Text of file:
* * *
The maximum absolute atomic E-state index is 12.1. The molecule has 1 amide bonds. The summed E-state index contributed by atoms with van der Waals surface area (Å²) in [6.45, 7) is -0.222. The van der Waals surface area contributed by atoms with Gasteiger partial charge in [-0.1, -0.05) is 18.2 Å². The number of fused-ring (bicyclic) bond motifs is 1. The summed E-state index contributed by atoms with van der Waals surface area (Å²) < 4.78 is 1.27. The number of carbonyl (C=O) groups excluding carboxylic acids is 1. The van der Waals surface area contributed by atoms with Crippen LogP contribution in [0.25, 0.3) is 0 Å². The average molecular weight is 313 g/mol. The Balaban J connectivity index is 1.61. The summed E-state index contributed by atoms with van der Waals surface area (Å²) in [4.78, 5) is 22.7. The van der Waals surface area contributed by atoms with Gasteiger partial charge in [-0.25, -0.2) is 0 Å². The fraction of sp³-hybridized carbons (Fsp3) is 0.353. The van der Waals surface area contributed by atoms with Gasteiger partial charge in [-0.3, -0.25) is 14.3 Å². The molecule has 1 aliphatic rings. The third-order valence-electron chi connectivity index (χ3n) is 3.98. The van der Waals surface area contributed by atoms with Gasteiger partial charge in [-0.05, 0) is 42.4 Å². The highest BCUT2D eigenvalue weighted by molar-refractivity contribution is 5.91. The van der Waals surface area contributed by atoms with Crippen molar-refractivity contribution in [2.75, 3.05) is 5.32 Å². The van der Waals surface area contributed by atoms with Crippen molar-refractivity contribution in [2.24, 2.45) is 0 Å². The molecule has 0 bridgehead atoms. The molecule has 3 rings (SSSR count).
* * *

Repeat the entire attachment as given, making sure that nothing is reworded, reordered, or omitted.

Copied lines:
The maximum absolute atomic E-state index is 12.1. The molecule has 1 amide bonds. The summed E-state index contributed by atoms with van der Waals surface area (Å²) in [6.45, 7) is -0.222. The van der Waals surface area contributed by atoms with Gasteiger partial charge in [-0.1, -0.05) is 18.2 Å². The number of fused-ring (bicyclic) bond motifs is 1. The summed E-state index contributed by atoms with van der Waals surface area (Å²) < 4.78 is 1.27. The number of carbonyl (C=O) groups excluding carboxylic acids is 1. The van der Waals surface area contributed by atoms with Crippen LogP contribution in [0.25, 0.3) is 0 Å². The average molecular weight is 313 g/mol. The Balaban J connectivity index is 1.61. The summed E-state index contributed by atoms with van der Waals surface area (Å²) in [4.78, 5) is 22.7. The van der Waals surface area contributed by atoms with Gasteiger partial charge in [-0.25, -0.2) is 0 Å². The fraction of sp³-hybridized carbons (Fsp3) is 0.353. The van der Waals surface area contributed by atoms with Gasteiger partial charge in [-0.3, -0.25) is 14.3 Å². The molecule has 1 aliphatic rings. The third-order valence-electron chi connectivity index (χ3n) is 3.98. The van der Waals surface area contributed by atoms with Gasteiger partial charge in [-0.05, 0) is 42.4 Å². The highest BCUT2D eigenvalue weighted by molar-refractivity contribution is 5.91. The van der Waals surface area contributed by atoms with Crippen molar-refractivity contribution in [2.75, 3.05) is 5.32 Å². The van der Waals surface area contributed by atoms with Crippen molar-refractivity contribution in [2.24, 2.45) is 0 Å². The molecule has 0 bridgehead atoms. The molecule has 3 rings (SSSR count).